Opera Reviews
25 February 2024
Untitled Document

A worthy production to start the Festival’s second century

by Catriona Graham

Handel: Giulio Cesare in Egitto
International Handel Festival Göttingen
13 May 2022

Julius Caesar must be one of the best-known people ever. So many books, plays, operas, films and tv series have been written about him, and the Göttingen International Handel Festival kicks off its second century with Nicola Francesco Haym’s and Handel’s version of his adventures, Giulio Cesare in Egitto.

George Petrou, the new artistic director of the Festival, is both stage and musical director of this production and, in his vision, Caesar is a Howard Carter-type figure, who enters a tomb and the contents ‘come to life’. So the Egyptians are in ancient dress and the conquerors are in 1920s tropical whites. Paris Mexis’ set, lit by Stella Kaltsou, features a large statue of a seated Pharaoh  - which turns out to be a mega sarcophagus - and a few smaller sarcophagi.

Inevitably, the Curse of Covid struck the production, with local factotum Nireno being replaced at very short notice by Alexander de Jong, a very talented assistant director who knows the moves but doesn’t sing, and with Nicholas Tamagna (Tolomeo) singing Nireno’s one aria from ipad and stage-side box.

The cast’s singing is delicious. Yuriy Mynenko is an understated, restrained Giulio – after all, he isn’t really Caesar - though his singing is anything but. There is a clear, bell-like quality to his top notes when required;  not, as in his musical duel with the violin ‘Se in fiorito ameno prato’, competitively camping up the ornamentation which is imitated in the on-stage playing of Milos Valent, and in which he plays with his impressively lowest register.

Tolomeo emerges from his sarcophagus and, progressively, from his mummy-wrapping bandages, whereas Cleopatra (Sophie Junker) is dressed in gold in her tomb. In her ornamentation, there is a hint of non-Anglo-German-Italianate melodic progressions. She really winds up her brother, with Tolomeo exhibiting all the signs of being a pampered brat. He petulantly stamps his feet, and sulks, not just when out-manoeuvred by his sister.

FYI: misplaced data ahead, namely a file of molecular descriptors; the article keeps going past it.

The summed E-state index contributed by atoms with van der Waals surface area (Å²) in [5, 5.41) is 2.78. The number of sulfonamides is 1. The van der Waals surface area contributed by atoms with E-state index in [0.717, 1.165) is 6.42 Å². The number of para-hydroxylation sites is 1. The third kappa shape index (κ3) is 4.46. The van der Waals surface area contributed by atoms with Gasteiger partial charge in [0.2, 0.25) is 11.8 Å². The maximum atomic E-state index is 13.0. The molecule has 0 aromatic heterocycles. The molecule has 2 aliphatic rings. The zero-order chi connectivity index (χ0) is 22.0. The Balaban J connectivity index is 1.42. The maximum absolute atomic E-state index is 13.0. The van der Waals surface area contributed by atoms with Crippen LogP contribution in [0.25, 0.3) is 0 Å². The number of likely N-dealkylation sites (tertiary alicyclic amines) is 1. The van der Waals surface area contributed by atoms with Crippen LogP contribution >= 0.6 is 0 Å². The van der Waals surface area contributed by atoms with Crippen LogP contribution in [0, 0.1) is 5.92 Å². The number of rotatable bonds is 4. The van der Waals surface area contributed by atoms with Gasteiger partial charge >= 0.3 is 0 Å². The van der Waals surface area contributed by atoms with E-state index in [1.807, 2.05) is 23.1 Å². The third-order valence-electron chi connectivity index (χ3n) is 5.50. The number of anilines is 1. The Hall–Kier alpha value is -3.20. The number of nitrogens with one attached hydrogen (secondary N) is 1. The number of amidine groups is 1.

In ‘V’adoro, pupille,’ Cleopatra sets out to seduce Caesar and seduces the audience as well. This takes place in what looks like a 1920s Cairene night club. As a curtain-raiser, Nireno does a partial strip, revealing a belly-dance outfit, to a jazzed-up vaga sinfonia de vari instrumenti, with classy piano from Panos Iliopoulos. If you like that sort of thing, it is great. For those who like their baroque pure, on the other hand …

In contrast, Cornelia, the wife of Cesare’s frenemy Pompey, is vulnerable in her grief and in her lack of protection, seeking also to protect her son. Francesca Ascioti’s slight frame accentuates that vulnerability, not least when pestered by Achilla, chiefest of the dog’s-head mask-wearing priests, or sexually assaulted by Tolomeo. Her duet with Sesto, 'Son nata a lagrimar', is heart-breakingly beautiful in its despair.

Sesto is played by Katie Coventry, in boy-scout-ish shorts, pitched perfectly immediately pre-pubescent, keen to protect his mother (which he can’t) and avenge is father (which is foolhardy). Her voice is perfect for the role, fresh and clear, sufficiently different from Ascioti’s for the vocal lines to stand out.

And then there is chief doghead – Achilla, sung by Riccardo Novaro. Is he really working for Tolomeo, or is he freelancing? For ' In tal’ modo si premia', he removes the mask for the recapitulation, one of many which takes place in front of a black drop, frequently with projected images and video. Clearly for scene-changes, but it does get a bit repetitive.

Throughout, the FestspielOrchester produces its usual classy sound. So many passages of playing are a sheer delight, the solo instruments seamlessly duet with singers with delicacy and precision. This is a worthy production to start the Festival’s second century.

Text © Catriona Graham
Photo © Frank Stefan Kimmel
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